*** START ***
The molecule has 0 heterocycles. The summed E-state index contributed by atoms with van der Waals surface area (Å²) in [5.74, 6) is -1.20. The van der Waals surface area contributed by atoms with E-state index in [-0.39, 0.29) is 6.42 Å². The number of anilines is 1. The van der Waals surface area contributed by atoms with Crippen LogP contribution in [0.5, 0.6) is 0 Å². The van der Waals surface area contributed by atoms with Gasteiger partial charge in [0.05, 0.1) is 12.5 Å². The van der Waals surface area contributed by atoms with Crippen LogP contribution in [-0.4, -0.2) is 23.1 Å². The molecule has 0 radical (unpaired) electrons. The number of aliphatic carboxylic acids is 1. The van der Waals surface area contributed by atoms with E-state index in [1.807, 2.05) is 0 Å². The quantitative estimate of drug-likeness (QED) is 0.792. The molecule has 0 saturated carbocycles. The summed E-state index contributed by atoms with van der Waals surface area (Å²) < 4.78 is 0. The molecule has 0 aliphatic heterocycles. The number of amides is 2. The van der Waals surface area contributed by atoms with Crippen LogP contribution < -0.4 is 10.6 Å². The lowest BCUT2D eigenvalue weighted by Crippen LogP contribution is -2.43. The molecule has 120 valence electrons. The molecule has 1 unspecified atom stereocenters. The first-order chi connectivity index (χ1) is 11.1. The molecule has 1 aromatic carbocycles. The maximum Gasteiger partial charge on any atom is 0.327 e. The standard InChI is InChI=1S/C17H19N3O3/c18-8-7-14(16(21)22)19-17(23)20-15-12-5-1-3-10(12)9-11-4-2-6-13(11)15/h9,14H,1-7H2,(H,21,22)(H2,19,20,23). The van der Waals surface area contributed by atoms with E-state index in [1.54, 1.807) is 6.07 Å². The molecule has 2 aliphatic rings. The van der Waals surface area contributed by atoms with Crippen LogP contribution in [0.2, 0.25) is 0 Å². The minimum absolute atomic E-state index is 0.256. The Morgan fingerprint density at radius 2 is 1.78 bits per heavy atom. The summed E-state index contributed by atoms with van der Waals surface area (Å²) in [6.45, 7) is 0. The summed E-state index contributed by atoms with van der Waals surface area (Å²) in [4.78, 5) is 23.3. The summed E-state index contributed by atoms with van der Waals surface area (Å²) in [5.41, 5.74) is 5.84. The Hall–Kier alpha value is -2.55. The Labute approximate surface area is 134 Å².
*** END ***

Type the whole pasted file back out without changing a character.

The molecule has 0 heterocycles. The summed E-state index contributed by atoms with van der Waals surface area (Å²) in [5.74, 6) is -1.20. The van der Waals surface area contributed by atoms with E-state index in [-0.39, 0.29) is 6.42 Å². The number of anilines is 1. The van der Waals surface area contributed by atoms with Crippen LogP contribution in [0.5, 0.6) is 0 Å². The van der Waals surface area contributed by atoms with Gasteiger partial charge in [0.05, 0.1) is 12.5 Å². The van der Waals surface area contributed by atoms with Crippen LogP contribution in [-0.4, -0.2) is 23.1 Å². The molecule has 0 radical (unpaired) electrons. The number of aliphatic carboxylic acids is 1. The van der Waals surface area contributed by atoms with E-state index in [1.807, 2.05) is 0 Å². The quantitative estimate of drug-likeness (QED) is 0.792. The molecule has 0 saturated carbocycles. The summed E-state index contributed by atoms with van der Waals surface area (Å²) < 4.78 is 0. The molecule has 0 aliphatic heterocycles. The number of amides is 2. The van der Waals surface area contributed by atoms with Crippen LogP contribution < -0.4 is 10.6 Å². The lowest BCUT2D eigenvalue weighted by Crippen LogP contribution is -2.43. The molecule has 120 valence electrons. The molecule has 1 unspecified atom stereocenters. The first-order chi connectivity index (χ1) is 11.1. The molecule has 1 aromatic carbocycles. The maximum Gasteiger partial charge on any atom is 0.327 e. The standard InChI is InChI=1S/C17H19N3O3/c18-8-7-14(16(21)22)19-17(23)20-15-12-5-1-3-10(12)9-11-4-2-6-13(11)15/h9,14H,1-7H2,(H,21,22)(H2,19,20,23). The van der Waals surface area contributed by atoms with E-state index in [1.54, 1.807) is 6.07 Å². The molecule has 2 aliphatic rings. The van der Waals surface area contributed by atoms with Crippen LogP contribution in [0.2, 0.25) is 0 Å². The minimum absolute atomic E-state index is 0.256. The Morgan fingerprint density at radius 2 is 1.78 bits per heavy atom. The summed E-state index contributed by atoms with van der Waals surface area (Å²) in [6.45, 7) is 0. The summed E-state index contributed by atoms with van der Waals surface area (Å²) in [4.78, 5) is 23.3. The summed E-state index contributed by atoms with van der Waals surface area (Å²) in [5.41, 5.74) is 5.84. The Hall–Kier alpha value is -2.55. The Labute approximate surface area is 134 Å².